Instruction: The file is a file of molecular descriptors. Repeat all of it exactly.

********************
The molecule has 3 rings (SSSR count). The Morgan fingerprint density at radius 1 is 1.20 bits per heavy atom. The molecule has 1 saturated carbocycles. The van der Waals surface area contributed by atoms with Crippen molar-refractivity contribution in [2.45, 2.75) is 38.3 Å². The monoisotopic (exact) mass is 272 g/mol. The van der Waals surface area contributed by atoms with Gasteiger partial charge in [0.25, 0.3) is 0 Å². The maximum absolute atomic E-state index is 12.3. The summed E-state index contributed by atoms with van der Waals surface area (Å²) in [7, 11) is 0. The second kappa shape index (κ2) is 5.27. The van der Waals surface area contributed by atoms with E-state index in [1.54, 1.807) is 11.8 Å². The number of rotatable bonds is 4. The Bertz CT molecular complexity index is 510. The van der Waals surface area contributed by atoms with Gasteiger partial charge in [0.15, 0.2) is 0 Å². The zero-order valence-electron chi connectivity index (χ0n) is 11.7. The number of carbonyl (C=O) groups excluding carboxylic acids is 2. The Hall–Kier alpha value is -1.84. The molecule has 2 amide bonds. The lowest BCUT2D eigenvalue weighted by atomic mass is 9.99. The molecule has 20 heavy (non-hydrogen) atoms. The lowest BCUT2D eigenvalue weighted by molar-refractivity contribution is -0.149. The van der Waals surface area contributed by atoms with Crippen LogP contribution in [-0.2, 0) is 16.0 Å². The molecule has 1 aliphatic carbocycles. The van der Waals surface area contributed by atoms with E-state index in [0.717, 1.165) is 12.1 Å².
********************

The molecule has 3 rings (SSSR count). The Morgan fingerprint density at radius 1 is 1.20 bits per heavy atom. The molecule has 1 saturated carbocycles. The van der Waals surface area contributed by atoms with Crippen molar-refractivity contribution in [2.45, 2.75) is 38.3 Å². The monoisotopic (exact) mass is 272 g/mol. The van der Waals surface area contributed by atoms with Gasteiger partial charge in [0.25, 0.3) is 0 Å². The maximum absolute atomic E-state index is 12.3. The summed E-state index contributed by atoms with van der Waals surface area (Å²) in [7, 11) is 0. The second kappa shape index (κ2) is 5.27. The van der Waals surface area contributed by atoms with E-state index in [1.54, 1.807) is 11.8 Å². The number of rotatable bonds is 4. The Bertz CT molecular complexity index is 510. The van der Waals surface area contributed by atoms with Gasteiger partial charge in [0.15, 0.2) is 0 Å². The zero-order valence-electron chi connectivity index (χ0n) is 11.7. The number of carbonyl (C=O) groups excluding carboxylic acids is 2. The Hall–Kier alpha value is -1.84. The molecule has 2 amide bonds. The lowest BCUT2D eigenvalue weighted by atomic mass is 9.99. The molecule has 20 heavy (non-hydrogen) atoms. The lowest BCUT2D eigenvalue weighted by molar-refractivity contribution is -0.149. The van der Waals surface area contributed by atoms with Crippen LogP contribution in [-0.2, 0) is 16.0 Å². The molecule has 1 aliphatic carbocycles. The van der Waals surface area contributed by atoms with E-state index in [0.717, 1.165) is 12.1 Å².